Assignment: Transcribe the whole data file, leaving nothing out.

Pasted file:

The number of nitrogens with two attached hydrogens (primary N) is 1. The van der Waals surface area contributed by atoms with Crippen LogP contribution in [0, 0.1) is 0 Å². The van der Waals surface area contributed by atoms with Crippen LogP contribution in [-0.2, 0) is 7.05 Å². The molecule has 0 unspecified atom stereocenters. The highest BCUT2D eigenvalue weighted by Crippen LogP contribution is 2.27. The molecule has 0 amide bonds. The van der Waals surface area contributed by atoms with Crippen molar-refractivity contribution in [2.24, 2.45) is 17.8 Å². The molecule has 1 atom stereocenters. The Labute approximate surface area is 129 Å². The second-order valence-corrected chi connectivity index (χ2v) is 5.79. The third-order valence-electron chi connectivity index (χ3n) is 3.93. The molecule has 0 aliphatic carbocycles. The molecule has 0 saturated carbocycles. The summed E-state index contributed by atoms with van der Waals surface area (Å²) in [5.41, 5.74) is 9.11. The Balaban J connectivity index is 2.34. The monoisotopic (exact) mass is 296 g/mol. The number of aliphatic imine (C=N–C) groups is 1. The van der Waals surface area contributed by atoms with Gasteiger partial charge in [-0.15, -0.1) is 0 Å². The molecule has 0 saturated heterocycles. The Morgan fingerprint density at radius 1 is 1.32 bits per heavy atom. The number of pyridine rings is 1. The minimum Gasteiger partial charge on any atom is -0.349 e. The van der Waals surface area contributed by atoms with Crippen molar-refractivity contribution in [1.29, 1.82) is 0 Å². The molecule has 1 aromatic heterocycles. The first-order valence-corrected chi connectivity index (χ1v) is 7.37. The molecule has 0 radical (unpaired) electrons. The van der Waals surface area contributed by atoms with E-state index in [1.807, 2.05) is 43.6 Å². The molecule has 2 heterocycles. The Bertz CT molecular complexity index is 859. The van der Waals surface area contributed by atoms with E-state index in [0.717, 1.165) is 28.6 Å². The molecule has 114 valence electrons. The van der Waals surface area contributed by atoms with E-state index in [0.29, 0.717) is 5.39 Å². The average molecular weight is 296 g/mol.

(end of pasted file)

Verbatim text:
The number of nitrogens with two attached hydrogens (primary N) is 1. The van der Waals surface area contributed by atoms with Crippen LogP contribution in [0, 0.1) is 0 Å². The van der Waals surface area contributed by atoms with Crippen LogP contribution in [-0.2, 0) is 7.05 Å². The molecule has 0 unspecified atom stereocenters. The highest BCUT2D eigenvalue weighted by Crippen LogP contribution is 2.27. The molecule has 0 amide bonds. The van der Waals surface area contributed by atoms with Crippen molar-refractivity contribution in [2.24, 2.45) is 17.8 Å². The molecule has 1 atom stereocenters. The Labute approximate surface area is 129 Å². The second-order valence-corrected chi connectivity index (χ2v) is 5.79. The third-order valence-electron chi connectivity index (χ3n) is 3.93. The molecule has 0 aliphatic carbocycles. The molecule has 0 saturated carbocycles. The summed E-state index contributed by atoms with van der Waals surface area (Å²) in [5.41, 5.74) is 9.11. The Balaban J connectivity index is 2.34. The monoisotopic (exact) mass is 296 g/mol. The number of aliphatic imine (C=N–C) groups is 1. The van der Waals surface area contributed by atoms with Gasteiger partial charge in [-0.15, -0.1) is 0 Å². The molecule has 0 saturated heterocycles. The Morgan fingerprint density at radius 1 is 1.32 bits per heavy atom. The number of pyridine rings is 1. The minimum Gasteiger partial charge on any atom is -0.349 e. The van der Waals surface area contributed by atoms with Crippen molar-refractivity contribution in [1.29, 1.82) is 0 Å². The molecule has 1 aromatic heterocycles. The first-order valence-corrected chi connectivity index (χ1v) is 7.37. The molecule has 0 radical (unpaired) electrons. The van der Waals surface area contributed by atoms with E-state index in [1.807, 2.05) is 43.6 Å². The molecule has 2 heterocycles. The Bertz CT molecular complexity index is 859. The van der Waals surface area contributed by atoms with E-state index in [0.717, 1.165) is 28.6 Å². The molecule has 114 valence electrons. The van der Waals surface area contributed by atoms with E-state index in [0.29, 0.717) is 5.39 Å². The average molecular weight is 296 g/mol.